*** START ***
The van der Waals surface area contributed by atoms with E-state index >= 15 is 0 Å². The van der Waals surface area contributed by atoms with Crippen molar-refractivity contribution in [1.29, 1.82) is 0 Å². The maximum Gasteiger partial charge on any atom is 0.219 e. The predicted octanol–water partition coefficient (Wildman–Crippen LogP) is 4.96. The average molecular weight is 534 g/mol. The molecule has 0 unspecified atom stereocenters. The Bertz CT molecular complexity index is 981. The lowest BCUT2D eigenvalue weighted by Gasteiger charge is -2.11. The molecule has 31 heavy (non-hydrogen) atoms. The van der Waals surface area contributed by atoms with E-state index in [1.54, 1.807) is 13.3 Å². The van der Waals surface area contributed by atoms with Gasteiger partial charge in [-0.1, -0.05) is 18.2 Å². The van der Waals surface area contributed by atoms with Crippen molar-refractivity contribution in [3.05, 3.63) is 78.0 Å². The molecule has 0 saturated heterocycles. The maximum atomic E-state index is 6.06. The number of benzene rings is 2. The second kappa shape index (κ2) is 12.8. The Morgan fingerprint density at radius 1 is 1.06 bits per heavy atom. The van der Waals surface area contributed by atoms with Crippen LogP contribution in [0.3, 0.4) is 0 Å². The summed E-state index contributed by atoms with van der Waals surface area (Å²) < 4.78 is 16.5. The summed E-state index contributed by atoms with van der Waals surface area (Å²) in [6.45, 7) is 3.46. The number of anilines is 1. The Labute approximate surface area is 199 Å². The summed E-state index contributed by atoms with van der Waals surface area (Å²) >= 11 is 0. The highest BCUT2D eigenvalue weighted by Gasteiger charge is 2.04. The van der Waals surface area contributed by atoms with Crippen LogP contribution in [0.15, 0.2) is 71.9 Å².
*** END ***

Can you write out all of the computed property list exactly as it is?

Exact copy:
The van der Waals surface area contributed by atoms with E-state index >= 15 is 0 Å². The van der Waals surface area contributed by atoms with Crippen molar-refractivity contribution in [1.29, 1.82) is 0 Å². The maximum Gasteiger partial charge on any atom is 0.219 e. The predicted octanol–water partition coefficient (Wildman–Crippen LogP) is 4.96. The average molecular weight is 534 g/mol. The molecule has 0 unspecified atom stereocenters. The Bertz CT molecular complexity index is 981. The lowest BCUT2D eigenvalue weighted by Gasteiger charge is -2.11. The molecule has 31 heavy (non-hydrogen) atoms. The van der Waals surface area contributed by atoms with E-state index in [1.54, 1.807) is 13.3 Å². The van der Waals surface area contributed by atoms with Gasteiger partial charge in [-0.1, -0.05) is 18.2 Å². The van der Waals surface area contributed by atoms with Crippen molar-refractivity contribution in [3.05, 3.63) is 78.0 Å². The molecule has 0 saturated heterocycles. The maximum atomic E-state index is 6.06. The number of benzene rings is 2. The second kappa shape index (κ2) is 12.8. The Morgan fingerprint density at radius 1 is 1.06 bits per heavy atom. The van der Waals surface area contributed by atoms with Crippen LogP contribution in [0.3, 0.4) is 0 Å². The summed E-state index contributed by atoms with van der Waals surface area (Å²) < 4.78 is 16.5. The summed E-state index contributed by atoms with van der Waals surface area (Å²) in [6.45, 7) is 3.46. The number of anilines is 1. The Labute approximate surface area is 199 Å². The summed E-state index contributed by atoms with van der Waals surface area (Å²) >= 11 is 0. The highest BCUT2D eigenvalue weighted by Gasteiger charge is 2.04. The van der Waals surface area contributed by atoms with Crippen LogP contribution in [0.15, 0.2) is 71.9 Å².